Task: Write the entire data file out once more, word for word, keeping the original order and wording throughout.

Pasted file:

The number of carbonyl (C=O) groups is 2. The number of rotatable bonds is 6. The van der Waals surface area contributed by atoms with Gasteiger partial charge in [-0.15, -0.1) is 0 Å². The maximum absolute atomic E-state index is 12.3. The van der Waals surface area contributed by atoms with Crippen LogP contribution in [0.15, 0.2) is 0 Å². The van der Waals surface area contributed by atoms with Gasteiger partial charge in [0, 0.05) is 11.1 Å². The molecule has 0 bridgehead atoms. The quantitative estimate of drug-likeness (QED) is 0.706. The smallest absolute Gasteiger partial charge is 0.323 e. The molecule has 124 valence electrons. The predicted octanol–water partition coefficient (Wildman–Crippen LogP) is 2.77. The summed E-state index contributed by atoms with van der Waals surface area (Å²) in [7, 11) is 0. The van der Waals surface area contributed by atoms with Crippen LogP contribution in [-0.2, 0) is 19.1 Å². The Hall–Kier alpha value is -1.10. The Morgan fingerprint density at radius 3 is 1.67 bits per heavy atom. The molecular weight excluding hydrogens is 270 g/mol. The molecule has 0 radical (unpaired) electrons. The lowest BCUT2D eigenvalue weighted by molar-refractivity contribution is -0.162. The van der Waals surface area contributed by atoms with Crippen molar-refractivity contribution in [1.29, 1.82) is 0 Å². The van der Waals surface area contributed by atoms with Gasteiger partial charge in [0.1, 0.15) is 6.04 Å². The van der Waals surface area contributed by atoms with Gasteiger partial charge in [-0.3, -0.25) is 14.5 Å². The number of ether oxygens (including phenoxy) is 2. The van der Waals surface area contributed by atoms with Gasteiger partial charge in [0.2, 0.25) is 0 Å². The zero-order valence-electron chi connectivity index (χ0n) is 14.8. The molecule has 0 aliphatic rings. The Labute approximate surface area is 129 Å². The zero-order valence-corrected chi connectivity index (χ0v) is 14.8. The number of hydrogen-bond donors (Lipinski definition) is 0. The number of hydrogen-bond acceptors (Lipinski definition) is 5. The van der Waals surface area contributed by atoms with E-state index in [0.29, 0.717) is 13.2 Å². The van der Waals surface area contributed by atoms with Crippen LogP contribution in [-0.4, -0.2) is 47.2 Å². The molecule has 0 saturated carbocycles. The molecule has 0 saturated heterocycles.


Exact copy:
The number of carbonyl (C=O) groups is 2. The number of rotatable bonds is 6. The van der Waals surface area contributed by atoms with Gasteiger partial charge in [-0.15, -0.1) is 0 Å². The maximum absolute atomic E-state index is 12.3. The van der Waals surface area contributed by atoms with Crippen LogP contribution in [0.15, 0.2) is 0 Å². The van der Waals surface area contributed by atoms with Gasteiger partial charge in [0, 0.05) is 11.1 Å². The molecule has 0 bridgehead atoms. The quantitative estimate of drug-likeness (QED) is 0.706. The smallest absolute Gasteiger partial charge is 0.323 e. The molecule has 124 valence electrons. The predicted octanol–water partition coefficient (Wildman–Crippen LogP) is 2.77. The summed E-state index contributed by atoms with van der Waals surface area (Å²) in [7, 11) is 0. The van der Waals surface area contributed by atoms with Crippen LogP contribution in [-0.2, 0) is 19.1 Å². The Hall–Kier alpha value is -1.10. The Morgan fingerprint density at radius 3 is 1.67 bits per heavy atom. The molecular weight excluding hydrogens is 270 g/mol. The molecule has 0 radical (unpaired) electrons. The lowest BCUT2D eigenvalue weighted by molar-refractivity contribution is -0.162. The van der Waals surface area contributed by atoms with Crippen molar-refractivity contribution in [1.29, 1.82) is 0 Å². The van der Waals surface area contributed by atoms with Gasteiger partial charge in [0.1, 0.15) is 6.04 Å². The van der Waals surface area contributed by atoms with Gasteiger partial charge in [-0.3, -0.25) is 14.5 Å². The number of ether oxygens (including phenoxy) is 2. The van der Waals surface area contributed by atoms with Gasteiger partial charge in [0.2, 0.25) is 0 Å². The zero-order valence-electron chi connectivity index (χ0n) is 14.8. The molecule has 0 aliphatic rings. The Labute approximate surface area is 129 Å². The zero-order valence-corrected chi connectivity index (χ0v) is 14.8. The number of hydrogen-bond donors (Lipinski definition) is 0. The number of hydrogen-bond acceptors (Lipinski definition) is 5. The van der Waals surface area contributed by atoms with E-state index in [0.29, 0.717) is 13.2 Å². The van der Waals surface area contributed by atoms with Crippen LogP contribution in [-0.4, -0.2) is 47.2 Å². The molecule has 0 saturated carbocycles. The molecule has 0 saturated heterocycles.